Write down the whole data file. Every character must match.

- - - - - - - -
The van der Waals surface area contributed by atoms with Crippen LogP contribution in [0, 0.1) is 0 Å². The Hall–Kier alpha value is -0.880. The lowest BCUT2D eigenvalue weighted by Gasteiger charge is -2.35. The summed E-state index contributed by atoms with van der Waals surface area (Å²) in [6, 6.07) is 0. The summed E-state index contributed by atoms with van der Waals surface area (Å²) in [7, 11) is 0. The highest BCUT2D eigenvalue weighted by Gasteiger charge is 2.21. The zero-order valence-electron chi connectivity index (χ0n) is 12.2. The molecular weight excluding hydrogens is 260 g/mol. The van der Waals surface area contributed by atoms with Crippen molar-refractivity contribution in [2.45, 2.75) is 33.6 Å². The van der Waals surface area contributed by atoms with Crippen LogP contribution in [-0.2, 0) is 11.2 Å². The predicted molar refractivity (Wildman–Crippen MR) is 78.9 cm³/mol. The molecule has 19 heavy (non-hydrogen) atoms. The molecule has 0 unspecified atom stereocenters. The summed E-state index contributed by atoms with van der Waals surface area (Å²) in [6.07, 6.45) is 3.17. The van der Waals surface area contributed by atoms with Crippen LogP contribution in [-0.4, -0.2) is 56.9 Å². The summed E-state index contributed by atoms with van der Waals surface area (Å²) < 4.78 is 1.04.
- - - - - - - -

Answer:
The van der Waals surface area contributed by atoms with Crippen LogP contribution in [0, 0.1) is 0 Å². The Hall–Kier alpha value is -0.880. The lowest BCUT2D eigenvalue weighted by Gasteiger charge is -2.35. The summed E-state index contributed by atoms with van der Waals surface area (Å²) in [6, 6.07) is 0. The summed E-state index contributed by atoms with van der Waals surface area (Å²) in [7, 11) is 0. The highest BCUT2D eigenvalue weighted by Gasteiger charge is 2.21. The zero-order valence-electron chi connectivity index (χ0n) is 12.2. The molecular weight excluding hydrogens is 260 g/mol. The van der Waals surface area contributed by atoms with Crippen molar-refractivity contribution in [2.45, 2.75) is 33.6 Å². The van der Waals surface area contributed by atoms with Crippen LogP contribution in [-0.2, 0) is 11.2 Å². The predicted molar refractivity (Wildman–Crippen MR) is 78.9 cm³/mol. The molecule has 19 heavy (non-hydrogen) atoms. The molecule has 0 unspecified atom stereocenters. The summed E-state index contributed by atoms with van der Waals surface area (Å²) in [6.07, 6.45) is 3.17. The van der Waals surface area contributed by atoms with Crippen LogP contribution in [-0.4, -0.2) is 56.9 Å². The summed E-state index contributed by atoms with van der Waals surface area (Å²) < 4.78 is 1.04.